I'm form Puerto Rico and many of our hispanic countries (like Panama and Dominican republic) work a lot with BC specially for birthday cakes and less formal ocassions. Nowadays fondant is very popular for weddings and more formal events. Bavarian cream is very popular in our pastry desserts as well as the puff pastry.

Nyma Posted 10 Apr 2008 , 3:02pm
post #19 of 68

and I forgot to mention that we ALWAYS soak our cake in syrup to make it very moist, that's like a default for us.

Petit-four Posted 10 Apr 2008 , 3:47pm
post #20 of 68

A sheet cake: a term used for a large, flat, rectangular cake. They are usually much less expensive (in grocery stores) than wedding cakes (although, for specialized CC bakers, they would likely be priced the same as tiered cakes.) Some people torte and fill them, so they are about 2-3 inches high (about 5-6 cm), and others, like in my area, don't do that commonly. I think they became popular in the 1960s as people stopped baking as much at home, but did not want the formality (or cost) of tiered cakes. Some people like them because they are easy to cut and serve. You can follow the debates about US grocery store sheet cakes on other threads!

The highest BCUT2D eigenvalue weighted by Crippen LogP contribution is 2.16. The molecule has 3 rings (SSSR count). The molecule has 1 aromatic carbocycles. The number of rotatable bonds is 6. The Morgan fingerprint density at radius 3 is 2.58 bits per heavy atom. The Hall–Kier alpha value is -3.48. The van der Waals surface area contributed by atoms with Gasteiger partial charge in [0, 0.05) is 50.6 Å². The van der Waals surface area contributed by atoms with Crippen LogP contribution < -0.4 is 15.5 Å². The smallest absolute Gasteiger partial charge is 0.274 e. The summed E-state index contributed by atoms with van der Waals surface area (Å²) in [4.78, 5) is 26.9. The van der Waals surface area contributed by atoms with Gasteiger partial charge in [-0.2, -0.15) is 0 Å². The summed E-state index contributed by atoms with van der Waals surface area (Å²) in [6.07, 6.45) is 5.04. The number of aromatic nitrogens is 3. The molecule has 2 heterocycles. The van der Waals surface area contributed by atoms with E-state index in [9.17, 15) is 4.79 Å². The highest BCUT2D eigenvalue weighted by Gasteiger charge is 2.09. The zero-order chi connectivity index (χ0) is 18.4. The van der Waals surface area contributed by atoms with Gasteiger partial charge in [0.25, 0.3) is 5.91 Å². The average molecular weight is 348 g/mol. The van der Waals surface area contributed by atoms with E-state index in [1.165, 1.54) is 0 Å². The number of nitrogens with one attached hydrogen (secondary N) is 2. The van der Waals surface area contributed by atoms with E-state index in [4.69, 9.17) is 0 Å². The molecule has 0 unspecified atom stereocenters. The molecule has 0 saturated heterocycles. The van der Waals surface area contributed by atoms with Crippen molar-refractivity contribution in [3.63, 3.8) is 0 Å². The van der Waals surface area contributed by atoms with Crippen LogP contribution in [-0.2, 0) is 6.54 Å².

And thank you for sharing. I'm learning a lot, and enjoying the cultural differences. I am a US baker, but from Eastern European heritage. We did a lot of sweetened cheese fillings, toasted nuts, and raisin or fruit fillings growing up. Cakes and fillings were 100% home-made, without a lot of icing. As mentioned earlier, cakes were torted several times as well, so you tasted lots of filling.

The area I am in now is used to mostly jam/jelly or butter-cream fillings (or no filling at all on sheet cakes), so I have carved out a "niche" by offering lots of fillings -- and I have found people are happy to try these new ideas.

indydebi Posted 10 Apr 2008 , 4:00pm
post #21 of 68